Ai Weiwei, the famed Chinese artist and activist, is a creative thorn in the side of Chinese authorities. His activism gained prominence when he broke through the government cover up to commemorate the thousands of children who died during the Sichuan earthquake of 2008 due to shoddy school construction. Today, he is making a film about the coronavirus outbreak in Wuhan.
Ai’s work is influenced by his life experience. In public conversations I had with him in London and during coronavirus lockdown, we discussed how our lives were influenced by our fathers. Mine fled Nazi Germany as a 12-year-old; he filled my childhood with stories of the evil that governments can do and left me determined to do something about it.
Ai’s father was a true believer in the Chinese Communist Party, even though Ai spent most of his youth in internal exile in Xinjiang because his father was denounced as a “rightist.” Ai experienced a revulsion at the compelled uniformity of life under Communist rule and an appreciation for the government’s malleability as it evolves to maintain power. His art is driven less by a belief in the inevitability of progress than by a compulsion to speak out in the face of injustice.
Since 2015, to escape persecution inside China, Ai has been a refugee. His growing interest in the plight of refugees is reflected in his epic film Human Flow and another now in progress on Myanmar’s ethnic Rohingya. He is also making a film about the Hong Kong pro-democracy protests, just as Beijing moves to crush them.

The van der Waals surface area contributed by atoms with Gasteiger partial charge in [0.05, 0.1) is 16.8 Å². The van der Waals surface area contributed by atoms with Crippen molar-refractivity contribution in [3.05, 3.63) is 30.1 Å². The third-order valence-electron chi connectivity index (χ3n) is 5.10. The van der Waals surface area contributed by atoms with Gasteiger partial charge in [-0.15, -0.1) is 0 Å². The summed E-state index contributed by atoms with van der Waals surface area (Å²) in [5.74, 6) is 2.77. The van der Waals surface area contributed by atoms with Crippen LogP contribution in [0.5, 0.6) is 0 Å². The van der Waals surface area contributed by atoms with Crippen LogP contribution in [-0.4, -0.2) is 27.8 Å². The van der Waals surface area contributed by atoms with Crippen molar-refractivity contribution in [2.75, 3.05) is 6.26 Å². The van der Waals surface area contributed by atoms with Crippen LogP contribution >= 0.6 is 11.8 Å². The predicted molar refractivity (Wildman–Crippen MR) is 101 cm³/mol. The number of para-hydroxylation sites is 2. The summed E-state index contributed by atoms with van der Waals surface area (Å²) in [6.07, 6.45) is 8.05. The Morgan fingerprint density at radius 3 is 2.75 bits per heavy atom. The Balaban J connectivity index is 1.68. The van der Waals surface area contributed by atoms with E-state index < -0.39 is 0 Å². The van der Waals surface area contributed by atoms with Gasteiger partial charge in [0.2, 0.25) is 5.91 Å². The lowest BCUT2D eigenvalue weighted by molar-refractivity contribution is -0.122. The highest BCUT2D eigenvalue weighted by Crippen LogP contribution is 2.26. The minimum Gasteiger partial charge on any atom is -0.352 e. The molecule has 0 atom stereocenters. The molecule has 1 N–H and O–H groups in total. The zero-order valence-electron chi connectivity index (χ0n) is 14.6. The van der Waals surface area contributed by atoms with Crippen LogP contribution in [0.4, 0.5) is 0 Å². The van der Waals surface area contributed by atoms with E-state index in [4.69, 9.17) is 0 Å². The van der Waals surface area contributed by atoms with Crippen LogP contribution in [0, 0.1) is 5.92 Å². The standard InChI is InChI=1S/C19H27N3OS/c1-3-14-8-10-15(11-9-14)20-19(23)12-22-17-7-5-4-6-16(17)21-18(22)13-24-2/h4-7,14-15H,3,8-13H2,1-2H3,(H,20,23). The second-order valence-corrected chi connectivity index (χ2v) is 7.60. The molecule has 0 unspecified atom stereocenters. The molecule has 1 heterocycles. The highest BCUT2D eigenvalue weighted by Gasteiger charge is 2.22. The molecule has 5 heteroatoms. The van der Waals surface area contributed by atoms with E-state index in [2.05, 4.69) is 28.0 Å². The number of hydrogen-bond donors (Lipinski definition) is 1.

Human Rights Watch is proud to join with Ai this week in a project of mass activism that also raises funds for our work on human rights in the pandemic. The project also benefits two colleague organizations, Refugees International and Médecins sans Frontières.
The project centers on the simple face mask, a ubiquitous form of protection during the pandemic but one that is banned in Hong Kong, where pro-democracy protesters used masks before Covid-19 to evade police teargas and facial-recognition technology. Ai has imprinted masks with his works of art, including symbols of free speech, surveillance, persecution, mass obedience, and defiance. They are for sale on eBay for Charity.
Ai uses creativity, symbolism, and a piercing sense of humor to puncture the lies that so often prop up authoritarian rule. His work moves millions. No wonder the Chinese authorities despise him. Human Rights Watch is proud to embrace him as our partner for freedom.